Households directed a large part of their disposable income into saving rather than consumption last year
The extensive measures on the labour market taken by the government in response to the Covid-19 epidemic helped to maintain household purchasing power, and enabled further growth in the disposable income of Slovenian households. Because of the containment measures, this mainly did not translate into private consumption, but into increased household saving. Household deposits at banks thus increased to a record EUR 23 billion. Banka Slovenije’s assessment is that as the epidemiological picture improves and the containment measures are consequently relaxed, household disposable income will be directed more into private consumption.
Thanks to the extensive government support measures on the labour market (e.g. bonuses for working during the epidemic, the furlough scheme, the short-time work scheme, monthly basic income for the self-employed, farmers and religious functionaries) and in the area of social transfers (the solidarity bonus for pensioners, students and other vulnerable population groups), and also higher pensions, gross household disposable income increased last year. It amounted to EUR 1.1 billion, up 3.8% on 2019.
Despite the increased financial assets at the disposal of households, there was a sharp decline in private consumption in Slovenia last year, and the same developments were seen in all other euro area countries. The main reason was the containment measures necessary to curb the spread of the virus, but the public’s precautionary behaviour also played a part. During the spring and autumn lockdowns in Slovenia, many services and shops with non-essential goods had their operations curtailed at least in part. Much consumer spending was thus rendered impossible. Households consequently spent approximately EUR 2.6 billion less last year than in the previous year.
Banka Slovenije finds that households largely directed their income into saving. The saving rate stood at 25%, up 11.7 percentage points on 2019. The main factor in the rise in the household saving rate last year was forced saving, as a result of the inability to spend during the epidemic. The huge uncertainty also drove precautionary saving, particularly in the spring, at the outbreak of the epidemic.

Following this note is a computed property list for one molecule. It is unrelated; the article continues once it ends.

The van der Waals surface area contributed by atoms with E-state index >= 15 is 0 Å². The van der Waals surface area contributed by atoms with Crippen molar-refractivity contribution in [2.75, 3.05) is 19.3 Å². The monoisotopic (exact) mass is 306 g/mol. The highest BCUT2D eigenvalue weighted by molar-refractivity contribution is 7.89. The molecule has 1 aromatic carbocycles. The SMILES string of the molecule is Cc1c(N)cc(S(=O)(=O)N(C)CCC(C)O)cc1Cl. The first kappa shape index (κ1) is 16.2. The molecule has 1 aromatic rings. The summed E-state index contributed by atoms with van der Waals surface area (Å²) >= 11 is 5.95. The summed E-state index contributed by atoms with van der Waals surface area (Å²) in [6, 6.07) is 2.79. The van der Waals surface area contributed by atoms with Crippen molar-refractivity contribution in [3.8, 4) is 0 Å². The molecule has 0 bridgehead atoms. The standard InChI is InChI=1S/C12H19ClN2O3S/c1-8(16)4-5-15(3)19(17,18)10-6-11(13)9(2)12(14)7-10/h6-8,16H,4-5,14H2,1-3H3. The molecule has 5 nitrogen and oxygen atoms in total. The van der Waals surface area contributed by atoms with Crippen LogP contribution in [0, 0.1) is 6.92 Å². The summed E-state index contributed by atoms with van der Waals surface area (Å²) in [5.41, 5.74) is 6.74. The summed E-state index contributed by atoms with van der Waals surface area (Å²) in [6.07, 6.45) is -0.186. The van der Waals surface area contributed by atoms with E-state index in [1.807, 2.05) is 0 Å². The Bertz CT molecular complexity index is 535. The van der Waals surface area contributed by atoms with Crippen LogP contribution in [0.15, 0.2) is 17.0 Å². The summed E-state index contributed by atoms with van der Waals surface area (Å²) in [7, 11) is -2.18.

Among the individual forms of saving available, a significant part went into bank (sight) deposits. The increase in household saving was reflected on bank balance sheets in an increase in household deposits, which rose by more than EUR 2 billion last year to currently stand at their record high (more than EUR 23 billion).
Given the increase in disposable income, which is flowing strongly into increased saving, and also the decline in private consumption, last year saw a decline in demand for consumer loans (these developments were seen in numerous other euro area countries alongside Slovenia). The total stock of consumer loans at banks and savings banks in Slovenia consequently declined by EUR 218 million in 2020. The contribution to private consumption from the decline in consumer lending was therefore small.
Banka Slovenije’s assessment is that as the epidemiological picture improves, household disposable income will be directed more into private consumption. This will again become a major driver of economic activity in Slovenia, and in other euro area countries.
Figure: Last year’s sharp increase in household saving amid the sharp decline in consumption
Sources: ECB, Banka Slovenije calculations